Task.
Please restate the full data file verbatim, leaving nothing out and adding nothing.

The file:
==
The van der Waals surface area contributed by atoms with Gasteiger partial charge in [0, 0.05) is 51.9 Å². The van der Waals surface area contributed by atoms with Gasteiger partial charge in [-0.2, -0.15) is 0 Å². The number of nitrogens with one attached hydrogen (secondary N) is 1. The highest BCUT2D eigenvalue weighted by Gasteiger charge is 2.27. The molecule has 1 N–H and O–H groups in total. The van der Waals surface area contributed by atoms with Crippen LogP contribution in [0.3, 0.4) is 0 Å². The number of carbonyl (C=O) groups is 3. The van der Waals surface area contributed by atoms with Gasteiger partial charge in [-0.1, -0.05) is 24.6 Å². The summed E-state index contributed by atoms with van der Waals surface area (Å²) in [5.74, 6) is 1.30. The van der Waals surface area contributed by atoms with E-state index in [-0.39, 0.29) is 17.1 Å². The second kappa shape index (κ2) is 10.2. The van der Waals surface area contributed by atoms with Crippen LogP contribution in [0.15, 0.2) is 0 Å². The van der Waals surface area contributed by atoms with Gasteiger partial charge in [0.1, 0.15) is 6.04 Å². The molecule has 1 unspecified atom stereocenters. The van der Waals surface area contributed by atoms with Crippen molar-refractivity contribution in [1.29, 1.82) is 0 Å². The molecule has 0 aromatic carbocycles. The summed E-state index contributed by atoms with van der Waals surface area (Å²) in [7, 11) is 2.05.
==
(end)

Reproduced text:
The van der Waals surface area contributed by atoms with Gasteiger partial charge in [0, 0.05) is 51.9 Å². The van der Waals surface area contributed by atoms with Gasteiger partial charge in [-0.2, -0.15) is 0 Å². The number of nitrogens with one attached hydrogen (secondary N) is 1. The highest BCUT2D eigenvalue weighted by Gasteiger charge is 2.27. The molecule has 1 N–H and O–H groups in total. The van der Waals surface area contributed by atoms with Crippen LogP contribution in [0.3, 0.4) is 0 Å². The number of carbonyl (C=O) groups is 3. The van der Waals surface area contributed by atoms with Gasteiger partial charge in [-0.1, -0.05) is 24.6 Å². The summed E-state index contributed by atoms with van der Waals surface area (Å²) in [5.74, 6) is 1.30. The van der Waals surface area contributed by atoms with E-state index in [-0.39, 0.29) is 17.1 Å². The second kappa shape index (κ2) is 10.2. The van der Waals surface area contributed by atoms with Crippen LogP contribution in [0.15, 0.2) is 0 Å². The van der Waals surface area contributed by atoms with Gasteiger partial charge in [0.1, 0.15) is 6.04 Å². The molecule has 1 unspecified atom stereocenters. The van der Waals surface area contributed by atoms with Crippen molar-refractivity contribution in [1.29, 1.82) is 0 Å². The molecule has 0 aromatic carbocycles. The summed E-state index contributed by atoms with van der Waals surface area (Å²) in [7, 11) is 2.05.